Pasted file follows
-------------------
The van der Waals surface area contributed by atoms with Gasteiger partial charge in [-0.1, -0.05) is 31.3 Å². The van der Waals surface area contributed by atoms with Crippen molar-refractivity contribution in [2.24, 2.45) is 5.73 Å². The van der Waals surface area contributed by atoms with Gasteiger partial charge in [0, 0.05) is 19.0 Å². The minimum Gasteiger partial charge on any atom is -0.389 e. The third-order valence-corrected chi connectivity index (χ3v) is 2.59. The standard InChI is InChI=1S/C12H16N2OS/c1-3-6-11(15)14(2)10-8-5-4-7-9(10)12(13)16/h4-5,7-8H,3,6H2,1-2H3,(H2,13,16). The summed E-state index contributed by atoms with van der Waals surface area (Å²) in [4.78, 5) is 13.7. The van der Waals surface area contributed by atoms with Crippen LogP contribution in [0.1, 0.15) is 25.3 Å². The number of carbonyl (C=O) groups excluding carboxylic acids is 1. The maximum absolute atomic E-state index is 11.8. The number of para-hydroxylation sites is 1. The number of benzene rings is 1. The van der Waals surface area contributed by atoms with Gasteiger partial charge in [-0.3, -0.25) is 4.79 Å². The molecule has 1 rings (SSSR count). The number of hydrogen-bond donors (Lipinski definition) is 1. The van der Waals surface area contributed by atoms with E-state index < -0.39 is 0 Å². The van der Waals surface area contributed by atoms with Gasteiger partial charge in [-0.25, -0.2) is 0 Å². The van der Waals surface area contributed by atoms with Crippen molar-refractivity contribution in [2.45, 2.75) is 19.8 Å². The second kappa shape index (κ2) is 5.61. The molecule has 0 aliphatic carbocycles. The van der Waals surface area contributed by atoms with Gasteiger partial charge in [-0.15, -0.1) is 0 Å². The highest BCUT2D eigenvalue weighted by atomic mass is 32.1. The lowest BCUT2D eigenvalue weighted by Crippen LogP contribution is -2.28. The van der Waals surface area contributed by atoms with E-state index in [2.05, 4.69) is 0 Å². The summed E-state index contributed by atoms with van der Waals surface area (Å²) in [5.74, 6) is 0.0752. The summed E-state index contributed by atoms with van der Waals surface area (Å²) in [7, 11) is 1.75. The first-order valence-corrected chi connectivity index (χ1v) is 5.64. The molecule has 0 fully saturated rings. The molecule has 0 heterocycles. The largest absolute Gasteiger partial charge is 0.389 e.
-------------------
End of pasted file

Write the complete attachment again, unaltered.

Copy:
The van der Waals surface area contributed by atoms with Gasteiger partial charge in [-0.1, -0.05) is 31.3 Å². The van der Waals surface area contributed by atoms with Crippen molar-refractivity contribution in [2.24, 2.45) is 5.73 Å². The van der Waals surface area contributed by atoms with Gasteiger partial charge in [0, 0.05) is 19.0 Å². The minimum Gasteiger partial charge on any atom is -0.389 e. The third-order valence-corrected chi connectivity index (χ3v) is 2.59. The standard InChI is InChI=1S/C12H16N2OS/c1-3-6-11(15)14(2)10-8-5-4-7-9(10)12(13)16/h4-5,7-8H,3,6H2,1-2H3,(H2,13,16). The summed E-state index contributed by atoms with van der Waals surface area (Å²) in [4.78, 5) is 13.7. The van der Waals surface area contributed by atoms with Crippen LogP contribution in [0.1, 0.15) is 25.3 Å². The number of carbonyl (C=O) groups excluding carboxylic acids is 1. The maximum absolute atomic E-state index is 11.8. The number of para-hydroxylation sites is 1. The number of benzene rings is 1. The van der Waals surface area contributed by atoms with Gasteiger partial charge in [-0.3, -0.25) is 4.79 Å². The molecule has 1 rings (SSSR count). The number of hydrogen-bond donors (Lipinski definition) is 1. The van der Waals surface area contributed by atoms with E-state index < -0.39 is 0 Å². The van der Waals surface area contributed by atoms with Gasteiger partial charge in [-0.25, -0.2) is 0 Å². The van der Waals surface area contributed by atoms with Crippen molar-refractivity contribution in [2.45, 2.75) is 19.8 Å². The second kappa shape index (κ2) is 5.61. The molecule has 0 aliphatic carbocycles. The van der Waals surface area contributed by atoms with Gasteiger partial charge in [-0.15, -0.1) is 0 Å². The highest BCUT2D eigenvalue weighted by atomic mass is 32.1. The lowest BCUT2D eigenvalue weighted by Crippen LogP contribution is -2.28. The van der Waals surface area contributed by atoms with E-state index in [2.05, 4.69) is 0 Å². The summed E-state index contributed by atoms with van der Waals surface area (Å²) in [5.74, 6) is 0.0752. The summed E-state index contributed by atoms with van der Waals surface area (Å²) in [7, 11) is 1.75. The first-order valence-corrected chi connectivity index (χ1v) is 5.64. The molecule has 0 fully saturated rings. The molecule has 0 heterocycles. The largest absolute Gasteiger partial charge is 0.389 e.